When trying to compare these results with other publications, we come across various patterns. TAT1, TAT2 and TAT3 from Anchusa officinalis (De-Eknamkul and Ellis 1987b) are shown to accept aromatic amino acids with a distinct preference for l-tyrosine, but TAT2 and TAT3 also effectively accept l-glutamate and l-aspartate. Wang et al. (2016) report higher specificity of heterologously expressed TAT1 from A. thaliana, i.e. accepting aromatic amino acids whilst rejecting l-aspartate, and a broad substrate spectrum including l-aspartate for AtTAT2. Other reports mainly focus on aromatic amino acids and provide no information on the acceptance of aliphatic amino acids, or they focus on the 2-oxoacids (Prabhu and Hudson 2010; Lee and Facchini 2011; Riewe et al. 2012; Ru et al. 2017). Considering AaTAT, 2-oxoglutarate, phenylpyruvate, oxaloacetate and pyruvate could be utilised by AaTAT as amino acceptor, but 2-oxoglutarate is expected to be the main substrate. Additionally, prephenate was accepted leading to the amino acid arogenate as a reaction product. The efficiency of this reaction was, however, rather low. The acceptance of prephenate as 2-oxoacid has already been reported for other aromatic aminotransferases and seems not to be limited to prephenate aminotransferases (Wang et al. 2016).
The unambiguous characterisation of aromatic aminotransferases can therefore only be performed by individual kinetic characterisation and not just by sequence comparisons. We demonstrated high substrate specificity of AaTAT for the aromatic amino acid l-tyrosine, with lower acceptance of l-phenylalanine. The Km-value for l-tyrosine (0.53 ± 0.05 mM) is in line with recent publications: 1.82 ± 0.09 mM in P. somniferum (Lee and Facchini 2011), 0.19 ± 0.16 mM and 2.9 ± 0.4 mM, respectively, for TAT2 in A. thaliana (Prabhu and Hudson 2010; Wang et al. 2016), 0.18 ± 0.02 mM and 0.204 ± 0.001 mM, respectively, for TAT1 in A. thaliana (Riewe et al. 2012; Wang et al. 2016), 0.40 ± 0.05 mM in P. vulgaris (Ru et al. 2017). The affinity for l-phenylalanine is roughly 133-fold lower (Km 70.47 ± 4.18 mM) for AaTAT. A similar relation (Km for l-tyrosine 0.4 mM, Km for Phe 10.2 mM) was found by Ru et al. (2017) for the heterologously expressed TAT from P. vulgaris. Hence, though accepting substrates promiscuously, AaTAT seems to be highly specific and can be defined as l-tyrosine aminotransferase. The outstanding Km/kcat-value for l-tyrosine underlines this assumption (Table 1). In conclusion, the obtained data suggest that the intracellular substrate/cosubstrate pair most probably is l-tyrosine/2-oxoglutarate. A role in RA biosynthesis is therefore quite conceivable.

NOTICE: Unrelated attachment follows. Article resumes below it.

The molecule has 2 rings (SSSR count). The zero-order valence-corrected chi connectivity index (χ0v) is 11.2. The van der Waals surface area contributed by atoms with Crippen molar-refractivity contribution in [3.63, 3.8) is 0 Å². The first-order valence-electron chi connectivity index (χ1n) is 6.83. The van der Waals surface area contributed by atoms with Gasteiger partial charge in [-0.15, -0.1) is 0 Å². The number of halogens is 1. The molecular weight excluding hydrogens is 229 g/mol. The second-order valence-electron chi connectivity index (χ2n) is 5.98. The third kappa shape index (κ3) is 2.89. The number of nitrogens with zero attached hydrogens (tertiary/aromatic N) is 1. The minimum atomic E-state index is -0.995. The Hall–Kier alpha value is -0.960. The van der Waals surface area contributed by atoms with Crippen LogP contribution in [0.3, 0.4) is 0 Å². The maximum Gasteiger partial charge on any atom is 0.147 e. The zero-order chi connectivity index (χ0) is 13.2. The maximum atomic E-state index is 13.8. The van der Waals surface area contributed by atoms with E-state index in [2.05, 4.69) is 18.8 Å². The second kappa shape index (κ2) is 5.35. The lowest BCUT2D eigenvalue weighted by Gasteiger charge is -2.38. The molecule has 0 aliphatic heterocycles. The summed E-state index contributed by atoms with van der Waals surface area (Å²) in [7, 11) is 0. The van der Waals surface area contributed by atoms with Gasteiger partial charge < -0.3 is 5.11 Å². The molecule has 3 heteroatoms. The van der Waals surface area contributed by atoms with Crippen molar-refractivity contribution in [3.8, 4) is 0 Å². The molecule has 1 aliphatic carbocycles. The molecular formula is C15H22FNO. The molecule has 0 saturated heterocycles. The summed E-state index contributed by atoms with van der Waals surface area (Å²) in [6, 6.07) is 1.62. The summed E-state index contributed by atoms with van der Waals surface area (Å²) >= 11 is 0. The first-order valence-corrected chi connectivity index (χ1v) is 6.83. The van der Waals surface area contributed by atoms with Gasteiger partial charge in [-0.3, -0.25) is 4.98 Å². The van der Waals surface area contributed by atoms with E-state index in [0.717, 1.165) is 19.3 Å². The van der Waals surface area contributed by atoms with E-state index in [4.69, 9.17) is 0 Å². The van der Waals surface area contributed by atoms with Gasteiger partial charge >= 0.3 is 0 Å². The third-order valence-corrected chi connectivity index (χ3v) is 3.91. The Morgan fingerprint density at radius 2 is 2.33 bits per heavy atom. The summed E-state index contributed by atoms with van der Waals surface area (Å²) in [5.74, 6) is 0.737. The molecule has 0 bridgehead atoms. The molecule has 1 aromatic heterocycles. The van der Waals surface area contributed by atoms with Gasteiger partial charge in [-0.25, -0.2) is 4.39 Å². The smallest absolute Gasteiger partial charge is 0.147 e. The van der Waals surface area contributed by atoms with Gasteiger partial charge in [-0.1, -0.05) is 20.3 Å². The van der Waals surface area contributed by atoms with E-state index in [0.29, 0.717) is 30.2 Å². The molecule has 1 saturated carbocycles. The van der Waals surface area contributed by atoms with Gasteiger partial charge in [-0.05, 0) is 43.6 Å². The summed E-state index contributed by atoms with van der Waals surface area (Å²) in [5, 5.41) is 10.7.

Whether acceptance of additional amino acids has biological significance or not, remains to be clarified. But even l-phenylalanine, albeit structurally closely related to l-tyrosine, shows a significantly lower catalytic efficiency. To gain a more resilient understanding of AaTAT function, i.e. effects on primary and secondary metabolism in vivo, reverse genetics seem to be appropriate. Hücherig and Petersen (2013) already demonstrated that HPPR and RAS RNAi suppression in Agrobacterium-mediated C. blumei hairy root lines result in decreased levels of RA. Whether such a system is practicable for TAT without causing severe damage to the cells regarding its involvement in plastoquinone and tocopherol biosynthesis remains to be seen. Moreover, with preliminary evidence of phenylalanine ammonia-lyase (Pezeshki 2016) and full characterisation of cinnamic acid 4-hydroxylase and 4-coumarate CoA-ligase (Wohl and Petersen 2020a, 2020b), necessary enzymes of the general phenylpropanoid pathway in A. agrestis are already known. But since those enzymes as well as TAT cannot be assigned exclusively to RA biosynthesis, evidence for hydroxyphenylpyruvate reductase and RA synthase (RAS) still have to be provided to finally compare RA biosynthesis in A. agrestis and C. blumei. However, especially RAS, the key enzyme responsible for the esterification of 4-coumaroyl-/caffeoyl-CoA and 4-hydroxyphenyllactic/3,4-dihydroxyphenyllactic acid to the RA precursor (Petersen et al. 1993), has not yet been identified in A. agrestis with methods successful in Lamiaceae.